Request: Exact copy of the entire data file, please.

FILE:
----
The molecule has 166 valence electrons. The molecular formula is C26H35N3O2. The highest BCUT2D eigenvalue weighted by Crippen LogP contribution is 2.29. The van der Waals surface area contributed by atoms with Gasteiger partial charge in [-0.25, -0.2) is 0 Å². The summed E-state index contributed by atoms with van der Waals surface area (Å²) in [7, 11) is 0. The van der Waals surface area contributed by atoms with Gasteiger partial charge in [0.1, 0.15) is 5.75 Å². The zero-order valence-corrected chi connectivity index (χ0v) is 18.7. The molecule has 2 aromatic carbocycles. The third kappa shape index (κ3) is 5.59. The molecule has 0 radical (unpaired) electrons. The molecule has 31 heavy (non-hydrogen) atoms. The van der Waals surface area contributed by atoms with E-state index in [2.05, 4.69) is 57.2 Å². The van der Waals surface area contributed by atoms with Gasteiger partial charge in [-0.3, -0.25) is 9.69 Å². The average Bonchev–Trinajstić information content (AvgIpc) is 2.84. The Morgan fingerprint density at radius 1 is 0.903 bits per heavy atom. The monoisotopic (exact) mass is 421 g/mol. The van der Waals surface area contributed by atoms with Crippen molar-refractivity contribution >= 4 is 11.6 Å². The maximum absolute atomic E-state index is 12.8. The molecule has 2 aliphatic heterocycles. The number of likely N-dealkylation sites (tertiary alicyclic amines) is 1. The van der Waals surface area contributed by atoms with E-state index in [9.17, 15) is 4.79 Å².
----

The molecule has 166 valence electrons. The molecular formula is C26H35N3O2. The highest BCUT2D eigenvalue weighted by Crippen LogP contribution is 2.29. The van der Waals surface area contributed by atoms with Gasteiger partial charge in [-0.25, -0.2) is 0 Å². The summed E-state index contributed by atoms with van der Waals surface area (Å²) in [7, 11) is 0. The van der Waals surface area contributed by atoms with Gasteiger partial charge in [0.1, 0.15) is 5.75 Å². The zero-order valence-corrected chi connectivity index (χ0v) is 18.7. The molecule has 2 aromatic carbocycles. The third kappa shape index (κ3) is 5.59. The molecule has 0 radical (unpaired) electrons. The molecule has 31 heavy (non-hydrogen) atoms. The van der Waals surface area contributed by atoms with E-state index in [2.05, 4.69) is 57.2 Å². The van der Waals surface area contributed by atoms with Gasteiger partial charge in [-0.3, -0.25) is 9.69 Å². The average Bonchev–Trinajstić information content (AvgIpc) is 2.84. The Morgan fingerprint density at radius 1 is 0.903 bits per heavy atom. The monoisotopic (exact) mass is 421 g/mol. The van der Waals surface area contributed by atoms with Crippen molar-refractivity contribution >= 4 is 11.6 Å². The maximum absolute atomic E-state index is 12.8. The molecule has 2 aliphatic heterocycles. The number of likely N-dealkylation sites (tertiary alicyclic amines) is 1. The van der Waals surface area contributed by atoms with E-state index in [9.17, 15) is 4.79 Å².